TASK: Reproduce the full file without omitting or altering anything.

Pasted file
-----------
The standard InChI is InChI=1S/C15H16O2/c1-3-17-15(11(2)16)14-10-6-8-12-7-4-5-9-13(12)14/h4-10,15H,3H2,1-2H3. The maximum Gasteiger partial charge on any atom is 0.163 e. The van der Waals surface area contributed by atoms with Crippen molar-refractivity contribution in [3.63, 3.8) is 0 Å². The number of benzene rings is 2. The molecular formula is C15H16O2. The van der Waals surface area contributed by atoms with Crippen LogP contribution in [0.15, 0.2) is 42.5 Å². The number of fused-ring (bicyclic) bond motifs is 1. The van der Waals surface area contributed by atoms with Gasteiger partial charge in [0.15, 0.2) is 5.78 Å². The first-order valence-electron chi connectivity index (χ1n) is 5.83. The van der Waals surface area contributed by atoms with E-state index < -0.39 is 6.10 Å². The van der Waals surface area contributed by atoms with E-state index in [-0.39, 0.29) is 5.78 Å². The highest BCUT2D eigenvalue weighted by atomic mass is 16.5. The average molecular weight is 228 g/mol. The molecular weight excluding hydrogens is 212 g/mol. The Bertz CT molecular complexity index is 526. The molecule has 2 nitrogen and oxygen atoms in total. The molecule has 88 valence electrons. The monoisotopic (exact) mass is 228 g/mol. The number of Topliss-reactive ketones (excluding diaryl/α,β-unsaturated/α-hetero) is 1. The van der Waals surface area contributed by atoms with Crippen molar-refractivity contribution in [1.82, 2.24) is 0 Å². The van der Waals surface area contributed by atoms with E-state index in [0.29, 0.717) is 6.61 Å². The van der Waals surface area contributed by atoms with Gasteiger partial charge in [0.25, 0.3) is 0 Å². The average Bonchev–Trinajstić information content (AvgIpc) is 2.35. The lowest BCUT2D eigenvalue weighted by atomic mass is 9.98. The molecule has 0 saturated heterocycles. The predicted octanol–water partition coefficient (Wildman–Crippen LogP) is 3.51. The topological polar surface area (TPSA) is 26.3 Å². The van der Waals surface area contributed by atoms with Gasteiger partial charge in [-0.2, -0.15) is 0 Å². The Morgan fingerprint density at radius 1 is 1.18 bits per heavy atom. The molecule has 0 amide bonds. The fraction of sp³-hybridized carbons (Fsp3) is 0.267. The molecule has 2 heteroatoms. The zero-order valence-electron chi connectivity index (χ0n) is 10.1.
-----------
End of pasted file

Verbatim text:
The standard InChI is InChI=1S/C15H16O2/c1-3-17-15(11(2)16)14-10-6-8-12-7-4-5-9-13(12)14/h4-10,15H,3H2,1-2H3. The maximum Gasteiger partial charge on any atom is 0.163 e. The van der Waals surface area contributed by atoms with Crippen molar-refractivity contribution in [3.63, 3.8) is 0 Å². The number of benzene rings is 2. The molecular formula is C15H16O2. The van der Waals surface area contributed by atoms with Crippen LogP contribution in [0.15, 0.2) is 42.5 Å². The number of fused-ring (bicyclic) bond motifs is 1. The van der Waals surface area contributed by atoms with Gasteiger partial charge in [0.15, 0.2) is 5.78 Å². The first-order valence-electron chi connectivity index (χ1n) is 5.83. The van der Waals surface area contributed by atoms with E-state index < -0.39 is 6.10 Å². The van der Waals surface area contributed by atoms with E-state index in [-0.39, 0.29) is 5.78 Å². The highest BCUT2D eigenvalue weighted by atomic mass is 16.5. The average molecular weight is 228 g/mol. The molecular weight excluding hydrogens is 212 g/mol. The Bertz CT molecular complexity index is 526. The molecule has 2 nitrogen and oxygen atoms in total. The molecule has 88 valence electrons. The monoisotopic (exact) mass is 228 g/mol. The number of Topliss-reactive ketones (excluding diaryl/α,β-unsaturated/α-hetero) is 1. The van der Waals surface area contributed by atoms with Crippen molar-refractivity contribution in [1.82, 2.24) is 0 Å². The van der Waals surface area contributed by atoms with E-state index in [0.29, 0.717) is 6.61 Å². The van der Waals surface area contributed by atoms with Gasteiger partial charge in [0.25, 0.3) is 0 Å². The average Bonchev–Trinajstić information content (AvgIpc) is 2.35. The lowest BCUT2D eigenvalue weighted by atomic mass is 9.98. The molecule has 0 saturated heterocycles. The predicted octanol–water partition coefficient (Wildman–Crippen LogP) is 3.51. The topological polar surface area (TPSA) is 26.3 Å². The van der Waals surface area contributed by atoms with Gasteiger partial charge in [-0.2, -0.15) is 0 Å². The Morgan fingerprint density at radius 1 is 1.18 bits per heavy atom. The molecule has 0 amide bonds. The fraction of sp³-hybridized carbons (Fsp3) is 0.267. The molecule has 2 heteroatoms. The zero-order valence-electron chi connectivity index (χ0n) is 10.1.